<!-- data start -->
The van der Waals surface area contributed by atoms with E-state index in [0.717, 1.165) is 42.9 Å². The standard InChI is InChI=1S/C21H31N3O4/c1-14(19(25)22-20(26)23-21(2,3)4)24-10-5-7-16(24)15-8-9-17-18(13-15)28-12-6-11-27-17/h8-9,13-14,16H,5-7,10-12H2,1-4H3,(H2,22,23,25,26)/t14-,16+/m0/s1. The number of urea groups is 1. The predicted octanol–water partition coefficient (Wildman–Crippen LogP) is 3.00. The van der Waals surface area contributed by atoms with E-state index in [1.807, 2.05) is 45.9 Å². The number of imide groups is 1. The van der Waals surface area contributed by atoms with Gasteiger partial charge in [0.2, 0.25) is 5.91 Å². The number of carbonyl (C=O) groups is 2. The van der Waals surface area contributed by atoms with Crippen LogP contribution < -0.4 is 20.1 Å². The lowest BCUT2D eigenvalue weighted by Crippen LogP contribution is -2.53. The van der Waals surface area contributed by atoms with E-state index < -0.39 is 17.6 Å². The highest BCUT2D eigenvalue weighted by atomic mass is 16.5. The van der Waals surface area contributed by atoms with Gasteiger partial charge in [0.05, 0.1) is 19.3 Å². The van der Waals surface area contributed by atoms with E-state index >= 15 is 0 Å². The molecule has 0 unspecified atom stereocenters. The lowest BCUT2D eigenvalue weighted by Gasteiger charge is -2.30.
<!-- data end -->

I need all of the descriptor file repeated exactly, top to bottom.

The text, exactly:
The van der Waals surface area contributed by atoms with E-state index in [0.717, 1.165) is 42.9 Å². The standard InChI is InChI=1S/C21H31N3O4/c1-14(19(25)22-20(26)23-21(2,3)4)24-10-5-7-16(24)15-8-9-17-18(13-15)28-12-6-11-27-17/h8-9,13-14,16H,5-7,10-12H2,1-4H3,(H2,22,23,25,26)/t14-,16+/m0/s1. The number of urea groups is 1. The predicted octanol–water partition coefficient (Wildman–Crippen LogP) is 3.00. The van der Waals surface area contributed by atoms with E-state index in [1.807, 2.05) is 45.9 Å². The number of imide groups is 1. The van der Waals surface area contributed by atoms with Gasteiger partial charge in [0.2, 0.25) is 5.91 Å². The number of carbonyl (C=O) groups is 2. The van der Waals surface area contributed by atoms with Crippen LogP contribution < -0.4 is 20.1 Å². The lowest BCUT2D eigenvalue weighted by Crippen LogP contribution is -2.53. The van der Waals surface area contributed by atoms with E-state index < -0.39 is 17.6 Å². The highest BCUT2D eigenvalue weighted by atomic mass is 16.5. The van der Waals surface area contributed by atoms with Gasteiger partial charge in [0.05, 0.1) is 19.3 Å². The van der Waals surface area contributed by atoms with E-state index >= 15 is 0 Å². The molecule has 0 unspecified atom stereocenters. The lowest BCUT2D eigenvalue weighted by Gasteiger charge is -2.30.